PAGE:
By Kris Lovekin / Inland Empire/Desert Regional Consortium Riverside – August 2018. The hair salon of her dreams has silent shears, neutral smells and a calm and patient staff, so that… Read More – RCC Technical Programs Create New Worlds and New Possibilities
‘Abundance of Opportunity’ Awaits Hospitality and Tourism Program Grads
It doesn’t get much better than this.
So say the folks in the San Bernardino and Riverside County hospitality and tourism industry, where phenomenal growth is leading residents to secure in-demand workforce skills from local community colleges.
“The tourism and hospitality business, in the Coachella Valley especially, is booming right now, but the industry is hurting when it comes to finding talented people with the proper training to meet the demand,” said Jeffrey Azer, Culinary Arts and Hospitality Advisor at College of the Desert. “Simply put, there is an abundance of opportunity, and that’s what we’re here for.”
Tourism and hospitality is just one of many employment sectors in which the 12 community colleges in the Inland Empire and Desert regions are preparing middle-skill employees to fill jobs that would otherwise go wanting. Twenty career education programs at Chaffey College, for example, were honored by the California Community Colleges Chancellor’s Office for their effectiveness in helping students find good jobs and boost their pay. San Bernardino Valley College was honored for career education programs ranging from Nursing to Water Supply Engineering. College of the Desert, along with Chaffey, Crafton Hills, Riverside City, Norco, and San Bernardino Valley colleges, offer award-winning programs in Retail Management. Meanwhile, College of the Desert, Chaffey, Copper Mountain, Riverside City, San Bernardino Valley, and College of the Desert, all offer programs in Culinary Arts.
Good thing. Culinary Arts is feeding the hospitality and tourism industry.
Some 6,264 people are employed in the hospitality and tourism industry in Palm Desert alone, with just shy of 10,000 people employed in the retail and restaurant sector, according to a 2018 economic strategic plan for the desert city. Regionwide, more than 17,000 people were working as first-line supervisors of retail sales workers in 2015, with wages ranging upward to nearly $27 per hour – or more than $56,000 annually.
In San Bernardino County, visitor spending totaled $4.7 billion in 2016, which represented a 52 percent growth since 2002, according to a 2017 San Bernardino County Community Indicators Report. Employment in the county’s tourism industry has grown steadily in recent years, reaching 54,400 jobs in 2016.
With a growth rate of more than 15 percent, leisure and hospitality has been one of the fastest growing employment groups in the two-county region during the 10-year period ending in 2016. Seventeen new hotels were set to open from the latter half of 2017 through the summer of 2019, according industry experts CBRE Hotels. And with unemployment falling to near-record level lows, wages have been rising by an average of more than 7 percent for the past five years. Lodging managers in Riverside and San Bernardino counties are earning an average wage of nearly $76,000 per year, according to the Bureau of Labor Statistics, with meeting, convention and event planners earning an annual average wage of more than $51,000, and hotel, motel and resort desk clerks earning an annual average wage of approximately $27,000 per year.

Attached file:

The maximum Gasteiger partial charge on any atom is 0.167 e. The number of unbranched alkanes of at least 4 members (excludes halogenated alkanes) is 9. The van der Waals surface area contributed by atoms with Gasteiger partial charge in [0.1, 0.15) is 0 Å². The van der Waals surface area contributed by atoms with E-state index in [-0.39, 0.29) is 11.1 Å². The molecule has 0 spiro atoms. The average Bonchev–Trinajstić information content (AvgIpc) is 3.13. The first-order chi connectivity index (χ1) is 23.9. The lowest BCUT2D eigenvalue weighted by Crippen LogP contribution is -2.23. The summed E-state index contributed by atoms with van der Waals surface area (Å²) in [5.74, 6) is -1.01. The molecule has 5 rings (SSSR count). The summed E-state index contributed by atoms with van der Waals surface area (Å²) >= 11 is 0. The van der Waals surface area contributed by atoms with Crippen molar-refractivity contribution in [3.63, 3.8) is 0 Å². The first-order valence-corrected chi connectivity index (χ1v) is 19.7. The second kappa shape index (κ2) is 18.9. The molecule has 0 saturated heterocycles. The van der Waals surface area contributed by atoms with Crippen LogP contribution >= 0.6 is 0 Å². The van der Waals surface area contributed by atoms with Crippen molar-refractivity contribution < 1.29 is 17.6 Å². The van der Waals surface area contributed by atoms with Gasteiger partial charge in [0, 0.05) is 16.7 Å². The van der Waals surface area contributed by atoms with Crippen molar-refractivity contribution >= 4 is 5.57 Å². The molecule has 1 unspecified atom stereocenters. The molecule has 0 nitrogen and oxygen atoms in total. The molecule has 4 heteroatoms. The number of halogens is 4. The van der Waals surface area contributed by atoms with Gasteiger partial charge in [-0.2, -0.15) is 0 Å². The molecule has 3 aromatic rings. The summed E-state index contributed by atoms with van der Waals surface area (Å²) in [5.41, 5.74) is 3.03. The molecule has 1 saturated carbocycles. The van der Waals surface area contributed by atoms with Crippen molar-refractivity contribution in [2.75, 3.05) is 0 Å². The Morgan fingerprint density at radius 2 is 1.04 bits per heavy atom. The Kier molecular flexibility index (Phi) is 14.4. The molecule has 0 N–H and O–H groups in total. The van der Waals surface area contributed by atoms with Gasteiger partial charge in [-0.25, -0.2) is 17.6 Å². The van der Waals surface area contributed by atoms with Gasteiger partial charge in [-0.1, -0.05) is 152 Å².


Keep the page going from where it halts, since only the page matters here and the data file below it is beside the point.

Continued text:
Hotel occupancy rates remain high, prompting record sale prices for sought-after properties. Hyatt Place in downtown Riverside, for example, sold for $24.5 million in March of 2017 – or $196,000 per room, and the Hilton Garden Inn in San Bernardino sold for $21.5 million the following month – or $187,000 per room.
Food service managers, meanwhile, are earning an average annual salary of nearly $50,000 in the two-county region and more than $54,000 statewide. Chefs and head cooks are earning up to $35.66 per hour or more, and first-line supervisors of retail workers are earning up to $26.87 or more per hour.
“The industry has evolved tremendously over the years,” said Isidro Hernandez, a longtime Coachella Valley chef who also works as a culinary lab technician at College of the Desert. “We have major tennis tournaments, we have film festivals, we have people coming from all over the world who are staying here and who are eating here, and they are here all year round now. The hospitality industry in the Valley is not going anyway anytime soon.”
Learn more about how Career Education at your community college can help you gain the necessary skills to land your next well-paying job and launch your successful career. ReadySetCareer.org.